Women War Correspondents in the Vietnam War

Essay by bmp999University, Bachelor's April 2004

download word file, 9 pages 4.5

The women correspondents made up a vital part of the media during the Vietnam War. Almost three hundred American women were accredited to cover the war between the years of 1965 and 1975. About seventy-five of those women served as correspondents during the war, covering everything from human interest to combat. These women were strong, gutsy and worked hard. They worked in every journalistic medium - newspapers, magazines, wire services, and radio and television. The women worked for major news media organizations such as the Associated Press, The New York Times, ABC and NBC. They were awarded major awards for their work including a Pulitzer Prize and several George Polk awards. During their time in Vietnam several women correspondents were wounded, taken as prisoners, and killed. Little is known about the women correspondents because so often the focus is placed on the men who were there covering the war. These women provided an invaluable service to the American people and in many ways they went places and did things that men could not.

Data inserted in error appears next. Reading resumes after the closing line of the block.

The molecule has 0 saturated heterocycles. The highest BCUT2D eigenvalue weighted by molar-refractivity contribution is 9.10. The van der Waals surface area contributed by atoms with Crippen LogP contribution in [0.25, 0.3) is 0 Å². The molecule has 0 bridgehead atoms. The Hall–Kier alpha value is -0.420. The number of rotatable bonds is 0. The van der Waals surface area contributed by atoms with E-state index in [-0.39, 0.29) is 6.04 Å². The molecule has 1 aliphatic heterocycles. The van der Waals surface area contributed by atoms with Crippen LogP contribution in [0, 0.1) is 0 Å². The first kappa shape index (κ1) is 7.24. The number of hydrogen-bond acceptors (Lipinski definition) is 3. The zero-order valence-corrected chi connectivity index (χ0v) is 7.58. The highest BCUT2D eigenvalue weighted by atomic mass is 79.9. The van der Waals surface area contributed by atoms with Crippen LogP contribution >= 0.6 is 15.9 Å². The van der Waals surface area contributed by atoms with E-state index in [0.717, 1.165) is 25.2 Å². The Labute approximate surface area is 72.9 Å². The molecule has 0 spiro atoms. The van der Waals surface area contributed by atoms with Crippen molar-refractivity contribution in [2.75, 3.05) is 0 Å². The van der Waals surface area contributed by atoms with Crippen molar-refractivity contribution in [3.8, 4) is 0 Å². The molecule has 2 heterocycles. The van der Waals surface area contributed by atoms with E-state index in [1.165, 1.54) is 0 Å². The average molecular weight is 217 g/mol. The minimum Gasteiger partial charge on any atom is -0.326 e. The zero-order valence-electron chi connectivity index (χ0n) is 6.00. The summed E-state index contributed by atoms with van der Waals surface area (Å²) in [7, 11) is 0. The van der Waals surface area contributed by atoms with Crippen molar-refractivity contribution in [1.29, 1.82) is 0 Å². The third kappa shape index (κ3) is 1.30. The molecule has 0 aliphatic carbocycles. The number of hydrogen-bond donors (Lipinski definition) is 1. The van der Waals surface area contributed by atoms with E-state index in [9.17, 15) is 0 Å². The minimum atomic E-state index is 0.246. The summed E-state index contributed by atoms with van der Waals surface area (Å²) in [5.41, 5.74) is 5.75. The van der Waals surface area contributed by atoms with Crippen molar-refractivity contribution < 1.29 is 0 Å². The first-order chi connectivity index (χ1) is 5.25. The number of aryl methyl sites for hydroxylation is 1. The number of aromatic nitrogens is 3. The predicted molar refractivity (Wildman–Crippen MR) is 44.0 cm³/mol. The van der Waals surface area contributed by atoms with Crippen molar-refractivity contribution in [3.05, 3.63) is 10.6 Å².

A variety of reasons drove these women into Vietnam during such a critical time and the results were just as varied. The personal stories of these women are very interesting and unique and by reading them one will have a better understanding of their jobs and their lives in Vietnam.

At that time in history it was relatively easy to obtain a press pass. All one needed to do was to obtain letters from three news organizations which expressed interest in using their work. Press cards entitled reporters to free military ground and air transportation, interviews with field commanders, food and shelter, and even fatigue pants, combat boots and cushion-soled socks. When the privileges reporters had back then are compared with those that reporters have today we...